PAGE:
OK, /var/lib/mysql/mysql/user.frm is now being watched.
    Total of 212 watches.
      [Read more...]
    Network Management Data Reduction and Smoothing -- A MySQL Webinar
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    ScienceLogic embeds MySQL (http://www.mysql.com/" target="_blank) in its EM7 network management appliances. An installation of EM7 can perform over half a billion database queries daily, storing massive amounts of data for both real-time and trended performance reporting.

    Michael McFadden, senior software architect with ScienceLogic, will discuss all this in an upcoming MySQL webinar (http://mysql.com/news-and-events/web-seminars/display-361.html).

    Network Management Data Reduction and Smoothing -- A MySQL Webinar
    Employee +0 Vote Up -0Vote Down

    ScienceLogic embeds MySQL (http://www.mysql.com/" target="_blank) in its EM7 network management appliances. An installation of EM7 can perform over half a billion database queries daily, storing massive amounts of data for both real-time and trended performance reporting.

    Michael McFadden, senior software architect with ScienceLogic, will discuss all this in an upcoming MySQL webinar (http://mysql.com/news-and-events/web-seminars/display-361.html).

    Network Management Data Reduction and Smoothing -- A MySQL Webinar
    Employee +0 Vote Up -0Vote Down

    ScienceLogic embeds MySQL (http://www.mysql.com/" target="_blank) in its EM7 network management appliances. An installation of EM7 can perform over half a billion database queries daily, storing massive amounts of data for both real-time and trended performance reporting.

    Michael McFadden, senior software architect with ScienceLogic, will discuss all this in an upcoming MySQL webinar (http://mysql.com/news-and-events/web-seminars/display-361.html).

    Useful database analysis queries with INFORMATION_SCHEMA
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    A set of useful queries on INFORMATION_SCHEMA follows. These queries can be used when approaching a new database, to learn about some of its properties, or they can be regularly used on an existing schema, so as to verify its integrity.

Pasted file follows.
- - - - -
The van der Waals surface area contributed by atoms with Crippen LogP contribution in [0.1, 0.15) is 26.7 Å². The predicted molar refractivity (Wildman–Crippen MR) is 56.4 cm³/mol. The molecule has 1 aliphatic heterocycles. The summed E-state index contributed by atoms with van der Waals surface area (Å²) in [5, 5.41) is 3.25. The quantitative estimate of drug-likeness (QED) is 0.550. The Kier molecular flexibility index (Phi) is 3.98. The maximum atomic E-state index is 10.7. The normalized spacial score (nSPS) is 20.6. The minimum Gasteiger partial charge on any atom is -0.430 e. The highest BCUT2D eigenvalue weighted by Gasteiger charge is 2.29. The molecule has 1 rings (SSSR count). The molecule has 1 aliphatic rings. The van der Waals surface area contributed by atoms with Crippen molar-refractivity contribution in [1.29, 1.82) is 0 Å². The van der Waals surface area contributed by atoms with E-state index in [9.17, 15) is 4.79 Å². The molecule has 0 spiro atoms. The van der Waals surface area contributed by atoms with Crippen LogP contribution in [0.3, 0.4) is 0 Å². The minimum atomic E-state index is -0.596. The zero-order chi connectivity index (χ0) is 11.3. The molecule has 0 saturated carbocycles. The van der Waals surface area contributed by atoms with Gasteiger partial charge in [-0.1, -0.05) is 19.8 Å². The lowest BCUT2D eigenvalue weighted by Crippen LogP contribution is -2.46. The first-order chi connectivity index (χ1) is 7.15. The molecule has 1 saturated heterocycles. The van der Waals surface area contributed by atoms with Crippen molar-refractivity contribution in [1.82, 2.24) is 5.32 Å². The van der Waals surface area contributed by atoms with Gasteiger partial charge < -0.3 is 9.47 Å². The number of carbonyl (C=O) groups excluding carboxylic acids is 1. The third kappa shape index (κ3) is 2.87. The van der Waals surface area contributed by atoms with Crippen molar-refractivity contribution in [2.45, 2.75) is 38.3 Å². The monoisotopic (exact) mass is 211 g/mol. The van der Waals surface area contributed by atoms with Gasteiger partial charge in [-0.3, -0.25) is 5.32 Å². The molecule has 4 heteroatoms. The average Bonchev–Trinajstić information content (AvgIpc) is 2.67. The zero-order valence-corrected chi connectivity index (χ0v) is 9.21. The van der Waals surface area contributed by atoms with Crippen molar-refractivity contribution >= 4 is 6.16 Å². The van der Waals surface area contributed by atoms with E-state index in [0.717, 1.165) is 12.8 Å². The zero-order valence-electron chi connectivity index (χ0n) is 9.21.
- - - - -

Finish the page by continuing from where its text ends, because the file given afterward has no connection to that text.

I will present queries for:

    • Checking on database engines and size
    • Locating duplicate and redundant indexes
    • Checking on character sets for columns and tables, looking for variances
    • Checking on processes and long queries (only with MySQL 5.1)


    The following query returns the total size per engine per database. For example, it is common that in a given database, all tables are InnoDB. But once in a while, and even though default-engine is set to InnoDB, someone creates a MyISAM table. This may break transactional behavior, or may cause a mysqldump --single-transaction to be ineffective.

      [Read more...]
    SocGen, Facebook, and historical data analysis
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    Back in my formative years, during the tail end of the S&L crisis, I spent quite a bit of time working on financal software, including asset-liability management, risk management, and pool selection for the securitization of assets.

    Although I’m a ‘data’ guy, for a layman I have a fairly good understanding of risk management in the financial industry. A side effect of that understanding is that I’m been following the ongoing risk management fiasco with more than a passing interest. (The media might call it a ‘credit crunch’ or a ’subprime contagion’, but as far as I can tell, it all boils down to a lack of attention to risk.) It’s also turning out to be a good

      [Read more...]
    Showing entries 1 to 24